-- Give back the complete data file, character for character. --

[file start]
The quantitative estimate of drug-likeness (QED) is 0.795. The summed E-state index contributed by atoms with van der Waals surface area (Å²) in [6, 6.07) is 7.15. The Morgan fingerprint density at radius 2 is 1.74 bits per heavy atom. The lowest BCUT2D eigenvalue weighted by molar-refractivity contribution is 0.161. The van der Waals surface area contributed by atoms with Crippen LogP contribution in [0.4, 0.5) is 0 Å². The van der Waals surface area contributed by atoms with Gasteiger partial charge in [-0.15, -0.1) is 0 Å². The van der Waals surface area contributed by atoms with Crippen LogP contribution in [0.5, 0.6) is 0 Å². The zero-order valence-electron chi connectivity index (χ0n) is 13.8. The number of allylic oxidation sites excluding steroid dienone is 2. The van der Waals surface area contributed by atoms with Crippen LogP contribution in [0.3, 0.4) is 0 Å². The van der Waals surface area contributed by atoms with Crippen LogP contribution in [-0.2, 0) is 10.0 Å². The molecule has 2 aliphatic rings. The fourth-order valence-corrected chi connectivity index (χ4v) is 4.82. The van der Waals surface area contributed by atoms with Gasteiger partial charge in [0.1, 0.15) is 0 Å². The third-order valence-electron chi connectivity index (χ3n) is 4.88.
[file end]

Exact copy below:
The quantitative estimate of drug-likeness (QED) is 0.795. The summed E-state index contributed by atoms with van der Waals surface area (Å²) in [6, 6.07) is 7.15. The Morgan fingerprint density at radius 2 is 1.74 bits per heavy atom. The lowest BCUT2D eigenvalue weighted by molar-refractivity contribution is 0.161. The van der Waals surface area contributed by atoms with Crippen LogP contribution in [0.4, 0.5) is 0 Å². The van der Waals surface area contributed by atoms with Gasteiger partial charge in [-0.15, -0.1) is 0 Å². The van der Waals surface area contributed by atoms with Crippen LogP contribution in [0.5, 0.6) is 0 Å². The zero-order valence-electron chi connectivity index (χ0n) is 13.8. The number of allylic oxidation sites excluding steroid dienone is 2. The van der Waals surface area contributed by atoms with Crippen LogP contribution in [0.3, 0.4) is 0 Å². The van der Waals surface area contributed by atoms with Crippen LogP contribution in [-0.2, 0) is 10.0 Å². The molecule has 2 aliphatic rings. The fourth-order valence-corrected chi connectivity index (χ4v) is 4.82. The van der Waals surface area contributed by atoms with Gasteiger partial charge in [0.1, 0.15) is 0 Å². The third-order valence-electron chi connectivity index (χ3n) is 4.88.